Studying under fire

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By Maurice Cacho

His first year of university can’t get any worse than the summer leading up to it.

Ibrahim Aboud is one of 19 terror suspects arrested this summer on allegations of involvment with a home-grown terrorist cell. He is also a student enrolled at Ryerson.

So far, first year is off to a good start for the student.

“The first day was fine, (I) wasn’t nervous,” he said. “I just want to have a normal life.”

Aboud said he believes people in his class know what happened to him this summer because he saw some of them in court. He also thinks his professors know, but it hasn’t been an issue.

Even though he was at the centre of attention from international media, Aboud doesn’t feel threatened on campus.

“I’m feeling safe at Ryerson and I don’t feel anything was wrong (because) people have been talking to me,” he said.

But Muhammad-Ali Jabbar, RSU president and former Muslim Students’ Association vp, is concerned about Aboud. “(With) all the negative coverage he’s got, it’s definitely going to affect his future,” said Jabbar.

“There was less focus on them being given bail and more focus on them being ‘terrorists,’” he said.

Jabbar thinks things should be the other way around. People shouldn’t think he did a serious thing, he said, because Aboud’s on bail.

“But it all depends on what the case will tell,” he added.

Although Ryerson MSA President Waleed Elsayed is concerned with Islamophobia on campus, he doesn’t think Ryerson will have any major problems.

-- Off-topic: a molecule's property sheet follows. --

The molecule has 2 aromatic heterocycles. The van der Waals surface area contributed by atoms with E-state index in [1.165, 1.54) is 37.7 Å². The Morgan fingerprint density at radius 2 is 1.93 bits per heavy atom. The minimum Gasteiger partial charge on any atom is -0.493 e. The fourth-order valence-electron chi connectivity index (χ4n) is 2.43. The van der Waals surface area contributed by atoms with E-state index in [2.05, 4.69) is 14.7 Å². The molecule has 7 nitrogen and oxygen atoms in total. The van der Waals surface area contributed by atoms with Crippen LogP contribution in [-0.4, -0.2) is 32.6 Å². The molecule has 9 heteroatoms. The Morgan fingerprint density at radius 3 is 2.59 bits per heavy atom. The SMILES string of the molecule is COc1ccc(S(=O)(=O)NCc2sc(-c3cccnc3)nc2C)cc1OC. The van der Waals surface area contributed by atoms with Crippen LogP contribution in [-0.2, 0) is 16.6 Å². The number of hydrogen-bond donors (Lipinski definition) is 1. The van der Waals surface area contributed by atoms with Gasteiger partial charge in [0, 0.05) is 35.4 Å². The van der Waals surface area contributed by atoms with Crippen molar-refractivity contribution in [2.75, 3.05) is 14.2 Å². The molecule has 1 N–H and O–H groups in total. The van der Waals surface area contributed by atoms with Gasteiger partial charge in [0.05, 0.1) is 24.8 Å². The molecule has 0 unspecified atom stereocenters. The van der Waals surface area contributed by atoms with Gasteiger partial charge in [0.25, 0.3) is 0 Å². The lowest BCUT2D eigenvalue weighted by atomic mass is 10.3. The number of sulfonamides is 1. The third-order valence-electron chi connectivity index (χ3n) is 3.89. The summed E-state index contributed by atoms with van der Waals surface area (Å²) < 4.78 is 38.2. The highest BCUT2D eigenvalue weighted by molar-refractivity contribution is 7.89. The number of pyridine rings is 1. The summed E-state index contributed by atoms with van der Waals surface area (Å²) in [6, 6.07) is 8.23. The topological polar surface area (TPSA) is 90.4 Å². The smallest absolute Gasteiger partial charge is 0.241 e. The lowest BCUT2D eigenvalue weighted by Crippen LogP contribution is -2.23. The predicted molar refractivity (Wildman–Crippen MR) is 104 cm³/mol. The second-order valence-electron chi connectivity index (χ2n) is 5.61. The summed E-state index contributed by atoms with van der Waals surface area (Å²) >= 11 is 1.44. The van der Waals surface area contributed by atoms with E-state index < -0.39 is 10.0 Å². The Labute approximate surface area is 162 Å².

“No matter what, I’m always going to believe that Ryerson is a secure and all-inclusive campus,” he said.

Jabbar hopes student organizations, such as the MSA and RSU, will help Ryerson’s different cultures connect.

“We try to bring out a lot of people and bring them together,” he said.

He thinks that in the past, the student groups have done a very good job of doing outreach and being open to the community.

However, Elsayed said he has not met Aboud at any events.

Ryerson President Sheldon Levy added that Ryeson is a model for positive race relations.

“You walk up and down Gould St. and you realize both the inclusive nature of the community and how well everyone works together,” he said.

“We’re active and we try to do our best to promote the inclusive nature of the community and tolerance.”

Azeem Khan, assistant secretary general of the Islamic Circle of North America, said it’s important not to generalize Muslims as being terrorists.

Khan said the focus is on Muslim groups to help integrate the school communty as a whole.

“Media puts images in our mind that Muslims are terrorists,” said Khan.

The same idea is shared by Mohammad Ahmed, president of the Ahmadiyya Muslim Students’ Association at York.

Ahmed said he tries to get as many youth out to social events as possible.

Khan thinks many of the young people charged are victims of alienation and don’t feel as though they’re part of society

“The worst thing is when society doesn’t treat them well. They have a feeling that everyone is out to get them,” he said.

-with files from Robyn Doolittle

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